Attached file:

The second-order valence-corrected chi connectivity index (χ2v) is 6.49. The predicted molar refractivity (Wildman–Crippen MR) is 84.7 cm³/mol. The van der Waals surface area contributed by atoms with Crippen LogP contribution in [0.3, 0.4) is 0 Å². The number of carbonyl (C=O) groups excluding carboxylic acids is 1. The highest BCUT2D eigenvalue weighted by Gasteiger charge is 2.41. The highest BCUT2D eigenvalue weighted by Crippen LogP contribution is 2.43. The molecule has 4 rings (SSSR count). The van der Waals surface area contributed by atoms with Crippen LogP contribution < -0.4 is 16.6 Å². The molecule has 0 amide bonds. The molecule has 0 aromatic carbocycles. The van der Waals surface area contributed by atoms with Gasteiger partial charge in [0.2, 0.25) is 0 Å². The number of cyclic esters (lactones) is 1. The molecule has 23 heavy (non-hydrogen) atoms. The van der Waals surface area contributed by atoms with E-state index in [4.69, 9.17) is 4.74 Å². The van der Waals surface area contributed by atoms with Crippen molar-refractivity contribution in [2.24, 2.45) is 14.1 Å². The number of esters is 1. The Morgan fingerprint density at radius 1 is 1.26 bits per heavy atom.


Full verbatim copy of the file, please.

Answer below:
The second-order valence-corrected chi connectivity index (χ2v) is 6.49. The predicted molar refractivity (Wildman–Crippen MR) is 84.7 cm³/mol. The van der Waals surface area contributed by atoms with Crippen LogP contribution in [0.3, 0.4) is 0 Å². The number of carbonyl (C=O) groups excluding carboxylic acids is 1. The highest BCUT2D eigenvalue weighted by Gasteiger charge is 2.41. The highest BCUT2D eigenvalue weighted by Crippen LogP contribution is 2.43. The molecule has 4 rings (SSSR count). The van der Waals surface area contributed by atoms with Crippen LogP contribution < -0.4 is 16.6 Å². The molecule has 0 amide bonds. The molecule has 0 aromatic carbocycles. The van der Waals surface area contributed by atoms with Gasteiger partial charge in [0.2, 0.25) is 0 Å². The number of cyclic esters (lactones) is 1. The molecule has 23 heavy (non-hydrogen) atoms. The van der Waals surface area contributed by atoms with E-state index in [4.69, 9.17) is 4.74 Å². The van der Waals surface area contributed by atoms with Crippen molar-refractivity contribution in [2.24, 2.45) is 14.1 Å². The number of esters is 1. The Morgan fingerprint density at radius 1 is 1.26 bits per heavy atom.